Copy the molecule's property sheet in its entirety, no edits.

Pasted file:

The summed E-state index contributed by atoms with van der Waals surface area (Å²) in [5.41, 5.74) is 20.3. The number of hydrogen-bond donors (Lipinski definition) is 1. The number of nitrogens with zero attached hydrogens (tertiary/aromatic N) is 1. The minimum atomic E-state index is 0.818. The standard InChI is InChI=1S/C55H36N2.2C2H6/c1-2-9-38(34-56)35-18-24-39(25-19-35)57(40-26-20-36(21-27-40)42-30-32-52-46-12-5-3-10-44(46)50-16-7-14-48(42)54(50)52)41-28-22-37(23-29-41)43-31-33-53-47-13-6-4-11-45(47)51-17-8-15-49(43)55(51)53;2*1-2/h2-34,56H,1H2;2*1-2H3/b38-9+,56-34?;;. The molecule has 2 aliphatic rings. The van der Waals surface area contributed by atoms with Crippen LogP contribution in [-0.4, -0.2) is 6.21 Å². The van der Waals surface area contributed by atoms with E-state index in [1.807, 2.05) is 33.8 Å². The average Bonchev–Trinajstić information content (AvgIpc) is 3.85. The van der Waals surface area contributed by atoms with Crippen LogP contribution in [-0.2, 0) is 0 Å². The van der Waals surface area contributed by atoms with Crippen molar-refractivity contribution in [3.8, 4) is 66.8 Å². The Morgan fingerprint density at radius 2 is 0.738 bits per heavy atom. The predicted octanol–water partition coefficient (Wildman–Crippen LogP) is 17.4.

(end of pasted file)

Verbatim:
The summed E-state index contributed by atoms with van der Waals surface area (Å²) in [5.41, 5.74) is 20.3. The number of hydrogen-bond donors (Lipinski definition) is 1. The number of nitrogens with zero attached hydrogens (tertiary/aromatic N) is 1. The minimum atomic E-state index is 0.818. The standard InChI is InChI=1S/C55H36N2.2C2H6/c1-2-9-38(34-56)35-18-24-39(25-19-35)57(40-26-20-36(21-27-40)42-30-32-52-46-12-5-3-10-44(46)50-16-7-14-48(42)54(50)52)41-28-22-37(23-29-41)43-31-33-53-47-13-6-4-11-45(47)51-17-8-15-49(43)55(51)53;2*1-2/h2-34,56H,1H2;2*1-2H3/b38-9+,56-34?;;. The molecule has 2 aliphatic rings. The van der Waals surface area contributed by atoms with Crippen LogP contribution in [-0.4, -0.2) is 6.21 Å². The van der Waals surface area contributed by atoms with E-state index in [1.807, 2.05) is 33.8 Å². The average Bonchev–Trinajstić information content (AvgIpc) is 3.85. The van der Waals surface area contributed by atoms with Crippen LogP contribution in [-0.2, 0) is 0 Å². The van der Waals surface area contributed by atoms with Crippen molar-refractivity contribution in [3.8, 4) is 66.8 Å². The Morgan fingerprint density at radius 2 is 0.738 bits per heavy atom. The predicted octanol–water partition coefficient (Wildman–Crippen LogP) is 17.4.